Well, Busiek's introduction hits the nail on the head. The most acclaimed comics of the past few decades ask what superheros would really be in our world. The answer is invariably psychotic/damaged: Miller's Dark Night or Moore's Rorschach are the...more
Jesse Athey
Really good, laid back, day in the life book. I get people calling it boring but I liked it.
Derek Royal
Great trade, but what else would you expect from the creator of Marvels? What I like about this, and what the Astro City series has over Marvels, is Busiek isn't playing with someone else's toys. He's constructing this from the ground up. And the word "ground" is appropriate here, since much of what we learn of the superhero world of Astro City is from that perspective, street-level observations of the capes in action.
IT'S not who you think it is

Busiek takes clichéd stories from the golden, the silver and the modern age, and gives them a new twist.
Delving and expanding into the writings to go deeper into the psyche and motivations of both the superheroes and the ordinary people that surround them while still keeping us, the readers, entertained and wanting for more.
I really don't know why I haven't read the rest of these comics, as I love this volume. A "what if super-heroes were real" premise, but perhaps the best executed of any I've read. Each issue is a stand alone tale that explore aspects of this world - the weight of "great power / great responsibility", the challenge of reporting super-hero activities, et cetera. Both fantastic and human, an excellent read.
I know nowadays there are college courses with such titles as "Comic books as literature". As much as the title of a course like that gets on my nerves (They have been literature for a long time at this point)I think I know the perfect first book for the class- Astro City, Vol.1

This is comic book gold, but more importantly, this transcends comic books. This first trade is a collection of wonderful stories, all adult and well developed, yet none of them are grim and gritty. This book is filled wi...more
Matthew Godlewski
This is an interesting take on the superhero story. Instead of focusing entirely on the superhero vs. villain storylines everyone is accustomed to, Kurt Busiek looks past that. In this collection of the first miniseries, stories about what life is like for the superheroes and the common folk around them take center stage. Sandwiched between two stories about Samaritan (the first explores the fact that he cannot enjoy actually flying because he's always in a rush to a crisis, the second about his...more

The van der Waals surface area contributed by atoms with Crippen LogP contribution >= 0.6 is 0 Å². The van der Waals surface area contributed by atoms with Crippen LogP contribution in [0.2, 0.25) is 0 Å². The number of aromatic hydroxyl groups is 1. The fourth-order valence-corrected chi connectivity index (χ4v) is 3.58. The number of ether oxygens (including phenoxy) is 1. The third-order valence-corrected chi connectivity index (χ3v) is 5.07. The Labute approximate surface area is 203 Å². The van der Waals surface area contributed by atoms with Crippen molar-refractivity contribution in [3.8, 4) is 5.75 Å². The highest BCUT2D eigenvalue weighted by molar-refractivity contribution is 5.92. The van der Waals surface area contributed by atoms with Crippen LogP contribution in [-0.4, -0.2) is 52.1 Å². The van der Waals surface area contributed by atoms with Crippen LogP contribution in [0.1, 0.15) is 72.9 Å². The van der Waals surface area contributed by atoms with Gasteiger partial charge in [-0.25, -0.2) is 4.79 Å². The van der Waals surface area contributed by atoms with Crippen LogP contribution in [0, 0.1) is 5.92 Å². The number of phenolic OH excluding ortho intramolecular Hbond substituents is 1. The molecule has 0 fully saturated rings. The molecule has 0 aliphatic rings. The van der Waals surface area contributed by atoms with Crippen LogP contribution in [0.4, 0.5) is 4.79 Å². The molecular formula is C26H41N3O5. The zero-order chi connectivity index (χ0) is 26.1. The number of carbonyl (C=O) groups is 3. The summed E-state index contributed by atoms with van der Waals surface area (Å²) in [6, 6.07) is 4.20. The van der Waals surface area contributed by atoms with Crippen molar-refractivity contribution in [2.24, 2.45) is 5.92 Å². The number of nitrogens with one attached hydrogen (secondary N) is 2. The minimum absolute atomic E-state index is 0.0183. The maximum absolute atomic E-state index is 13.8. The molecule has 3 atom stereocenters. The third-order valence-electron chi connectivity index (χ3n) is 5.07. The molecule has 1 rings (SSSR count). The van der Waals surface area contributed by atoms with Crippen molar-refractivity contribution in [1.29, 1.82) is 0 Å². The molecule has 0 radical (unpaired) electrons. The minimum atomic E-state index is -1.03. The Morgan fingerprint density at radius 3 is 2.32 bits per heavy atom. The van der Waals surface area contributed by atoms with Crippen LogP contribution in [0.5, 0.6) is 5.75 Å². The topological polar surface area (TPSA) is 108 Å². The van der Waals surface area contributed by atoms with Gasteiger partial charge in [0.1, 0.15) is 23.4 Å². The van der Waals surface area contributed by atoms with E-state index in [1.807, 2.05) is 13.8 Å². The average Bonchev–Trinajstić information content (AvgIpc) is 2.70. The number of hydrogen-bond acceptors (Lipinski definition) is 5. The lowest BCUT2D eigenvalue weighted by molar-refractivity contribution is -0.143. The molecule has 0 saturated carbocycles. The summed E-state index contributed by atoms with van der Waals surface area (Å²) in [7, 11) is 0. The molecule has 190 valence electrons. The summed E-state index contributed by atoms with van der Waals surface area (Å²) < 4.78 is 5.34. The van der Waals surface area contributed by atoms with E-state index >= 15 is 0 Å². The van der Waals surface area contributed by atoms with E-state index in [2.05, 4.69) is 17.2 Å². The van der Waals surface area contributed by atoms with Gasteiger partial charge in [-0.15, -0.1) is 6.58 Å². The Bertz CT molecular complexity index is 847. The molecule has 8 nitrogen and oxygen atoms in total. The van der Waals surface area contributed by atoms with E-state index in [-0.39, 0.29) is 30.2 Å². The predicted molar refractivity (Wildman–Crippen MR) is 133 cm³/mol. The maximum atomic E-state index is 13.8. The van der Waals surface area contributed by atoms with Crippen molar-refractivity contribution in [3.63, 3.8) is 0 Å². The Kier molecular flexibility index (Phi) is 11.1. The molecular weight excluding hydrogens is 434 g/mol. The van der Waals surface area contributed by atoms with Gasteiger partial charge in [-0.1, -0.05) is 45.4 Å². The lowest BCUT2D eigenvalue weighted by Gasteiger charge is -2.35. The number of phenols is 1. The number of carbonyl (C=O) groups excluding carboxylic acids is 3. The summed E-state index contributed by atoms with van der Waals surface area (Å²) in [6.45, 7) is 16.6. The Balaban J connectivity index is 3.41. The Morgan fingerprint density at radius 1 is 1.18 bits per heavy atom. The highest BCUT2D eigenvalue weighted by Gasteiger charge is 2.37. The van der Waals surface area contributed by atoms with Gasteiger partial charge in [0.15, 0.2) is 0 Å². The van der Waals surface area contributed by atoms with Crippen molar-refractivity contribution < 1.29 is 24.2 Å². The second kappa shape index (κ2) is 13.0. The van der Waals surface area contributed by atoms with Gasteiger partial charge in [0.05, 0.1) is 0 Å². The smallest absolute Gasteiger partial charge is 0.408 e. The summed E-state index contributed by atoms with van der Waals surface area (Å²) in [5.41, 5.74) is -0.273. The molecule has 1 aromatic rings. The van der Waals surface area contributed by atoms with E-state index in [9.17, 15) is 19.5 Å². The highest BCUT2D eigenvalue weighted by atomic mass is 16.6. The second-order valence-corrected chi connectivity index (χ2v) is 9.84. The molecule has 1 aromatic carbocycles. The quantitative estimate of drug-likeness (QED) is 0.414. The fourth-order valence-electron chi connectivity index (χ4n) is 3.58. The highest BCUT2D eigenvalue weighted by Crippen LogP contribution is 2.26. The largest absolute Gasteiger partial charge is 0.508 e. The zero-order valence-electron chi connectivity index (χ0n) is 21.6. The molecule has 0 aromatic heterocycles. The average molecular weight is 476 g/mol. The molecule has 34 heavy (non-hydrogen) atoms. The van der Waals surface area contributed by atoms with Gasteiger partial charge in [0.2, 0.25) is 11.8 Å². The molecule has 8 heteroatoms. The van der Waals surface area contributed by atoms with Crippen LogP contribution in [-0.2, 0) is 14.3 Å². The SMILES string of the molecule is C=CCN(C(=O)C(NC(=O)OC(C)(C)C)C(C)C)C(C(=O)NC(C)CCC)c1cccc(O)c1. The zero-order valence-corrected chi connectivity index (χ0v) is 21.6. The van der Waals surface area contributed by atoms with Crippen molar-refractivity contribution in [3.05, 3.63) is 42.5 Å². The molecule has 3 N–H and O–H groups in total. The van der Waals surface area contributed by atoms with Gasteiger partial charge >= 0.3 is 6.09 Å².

This is a light and quick read. Busiek's Astro City is filled with a variety of villains and heroes with unusual powers. He says in the introduction that it's nothing like his book Marvels, but the stories from "normal" people's point of view are very similar to Marvels.

All of the issues are stand-alone stories, so this basically introduces you to the city and some of the main players by seeing them from multiple perspectives. Because of that, there wasn't much depth to most of them. I was on t...more
Chris Robertson
Busiek is good, and here's the proof: when you get big enough to build your own sandbox to play in. He crafts an entire world here, a task Marvel and DC had a stable of creators working at. As for Astro City itself, it does indeed riff on existing heroes (Samaritan = Superman, Old Soldier = Captain America), but these creations are original enough so the allusions work. The similarities make you think "Oh, this is like _____. I get it" rather than "He just stole that". A fine line in comics, but...more
It was okay

Let me start with this: I am not a big comics fanatic. I read some of these bigger collections from time to time for entertainment, but I've never been to a comic book shop, I don't own a Green Lantern shirt and there's no Superman sticker on my car.

But, I do know what I like and, for me, Astro City was an "okay" collection of new superheroes. This collections includes 5 stories, 2 of which I found tedious. In the intro, Busiek claims to want to get back to basics and stop the "decon...more
It may come as a surprise to anyone who knows me as a comics geek, but I don't really care for superheroes. I've got nothing against them, I just can't get into them.
That considered, I can't really help liking Astro City for some reason. Busiek's writing works perfectly within the world of superheroes, while telling fairly un-superhero stories. Anderson's art does likewise, hanging just at the acceptable edge of superheroic comic art. And of course Alex Ross' covers were the perfect choice for a...more
« previous 1 3 4 5 6 7 8 9 99 100 next »
  • Top 10, Vol. 1
  • Planetary, Vol. 2: The Fourth Man
  • Powers, Vol. 1: Who Killed Retro Girl?
  • Doom Patrol, Vol. 1: Crawling from the Wreckage
  • Absolute DC: The New Frontier
  • The Starman Omnibus, Vol. 1
  • Invincible: Ultimate Collection, Vol. 1
  • Irredeemable, Vol. 1
  • Gotham Central, Vol. 1: In the Line of Duty
Kurt Busiek is an American comic book writer notable for his work on the Marvels limited series, his own title Astro City, and his four-year run on Avengers.

Busiek did not read comics as a youngster, as his parents disapproved of them. He began to read them regularly around the age of 14, when he picked up a copy of Daredevil #120. This was the first part of a continuity-heavy four-part story arc;...more
More about Kurt Busiek...
Marvels Superman: Secret Identity Astro City, Vol. 2: Confession JLA/Avengers Conan, Vol. 1: The Frost Giant's Daughter and Other Stories

Share This Book